Monday, January 21, 2008

Filling a Market Niche

There is a posting on Craig's List touting the services of a "TIC Finance Manager."

In our 6-unit building, we decided ten years ago it was too expensive to pay a Management Company to handle our common operational details, which include paying City property taxes, property insurance bills, common area utility bills and (before we fractionally refinanced) the mortgage. Idealistically, in the early years we decided to split up the duties. The property tax bill was sent to one owner, PGE bill to another, and so on. We had a common bank account with six, yep six, names on it.

Needless to say, this was folly. No one owner knew what any other was (or was not) doing. We ended up paying a penalty on our property taxes because the bill was paid late. The bank almost called our loan because our insurance nearly went into default. Checks were lost, payments were in disarray, no one was keeping tabs on what we spent and what we had remaining in reserve. This wasn't the result of malice. It was the consequence of inexperience and the supreme occupational demands that one takes on (sometimes to the exclusion of almost all else) when one faces the financial challenges of owning, renovating and maintaining a home for the first time.

At some point one owner in our building nominated her roommate (not an owner) as a candidate for taking over the job of house finance manager - for a monthly fee, of course. Wisely the rest of the group nixed the idea of handing our bank account over to an outsider. (We were naive but not that naive.) In any case, the roommate moved out three months later, validating our belief that a renter will never have the long-term commitment that an owner does to participating in a TIC.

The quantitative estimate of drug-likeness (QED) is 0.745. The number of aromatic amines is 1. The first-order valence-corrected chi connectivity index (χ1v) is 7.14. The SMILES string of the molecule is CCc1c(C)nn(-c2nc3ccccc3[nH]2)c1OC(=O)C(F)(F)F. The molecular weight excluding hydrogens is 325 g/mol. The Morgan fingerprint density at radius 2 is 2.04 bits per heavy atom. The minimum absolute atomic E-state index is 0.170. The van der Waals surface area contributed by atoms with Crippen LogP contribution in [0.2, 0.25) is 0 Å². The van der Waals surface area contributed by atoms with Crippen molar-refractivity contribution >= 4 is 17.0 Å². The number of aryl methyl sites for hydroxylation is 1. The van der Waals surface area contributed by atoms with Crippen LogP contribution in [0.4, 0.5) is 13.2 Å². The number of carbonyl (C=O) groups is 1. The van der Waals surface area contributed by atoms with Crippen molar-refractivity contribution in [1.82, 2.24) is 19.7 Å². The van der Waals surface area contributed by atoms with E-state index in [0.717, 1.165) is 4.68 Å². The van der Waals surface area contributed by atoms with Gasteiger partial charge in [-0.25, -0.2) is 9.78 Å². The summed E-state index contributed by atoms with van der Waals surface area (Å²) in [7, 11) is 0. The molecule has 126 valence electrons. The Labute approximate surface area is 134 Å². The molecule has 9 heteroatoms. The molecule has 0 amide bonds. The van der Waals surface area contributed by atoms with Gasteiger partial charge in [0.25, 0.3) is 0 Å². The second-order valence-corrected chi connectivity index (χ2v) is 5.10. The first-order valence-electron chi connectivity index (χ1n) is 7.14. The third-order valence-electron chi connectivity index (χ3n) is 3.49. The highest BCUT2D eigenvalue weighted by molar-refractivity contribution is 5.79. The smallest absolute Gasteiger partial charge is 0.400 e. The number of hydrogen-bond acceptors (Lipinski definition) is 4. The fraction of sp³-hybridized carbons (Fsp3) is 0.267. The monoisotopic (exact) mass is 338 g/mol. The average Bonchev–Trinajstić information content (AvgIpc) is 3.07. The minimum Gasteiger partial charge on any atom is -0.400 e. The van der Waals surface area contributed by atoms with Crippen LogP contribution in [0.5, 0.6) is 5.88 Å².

Thankfully one of our owners decided to quit his job and go back to school. This left him with the extra time necessary to manage the house finances, for which the group paid a nominal fee - a fraction of what a management company or accountant would cost. We put all the bills in this owner's name, and took four of the owners off our bank account, leaving the new house manager and one other owner, who would only step in and write checks in an emergency if our house manager could not. Since then, we have not had any issues with our house finances. (Other than wishing we had more money, of course.)

But every TIC might not have a partner with copious free time and financial organizational skills. Most of us are working hard and managing family obligations and so on. So while I can't endorse any particular service provider, it is interesting to note that the service category "TIC Finance Manager" has appeared on the local radar. If such a person has the right qualifications and is charging a reasonable monthly fee ($100 or less) for the few hours of work per month required, it could be a good deal for some.


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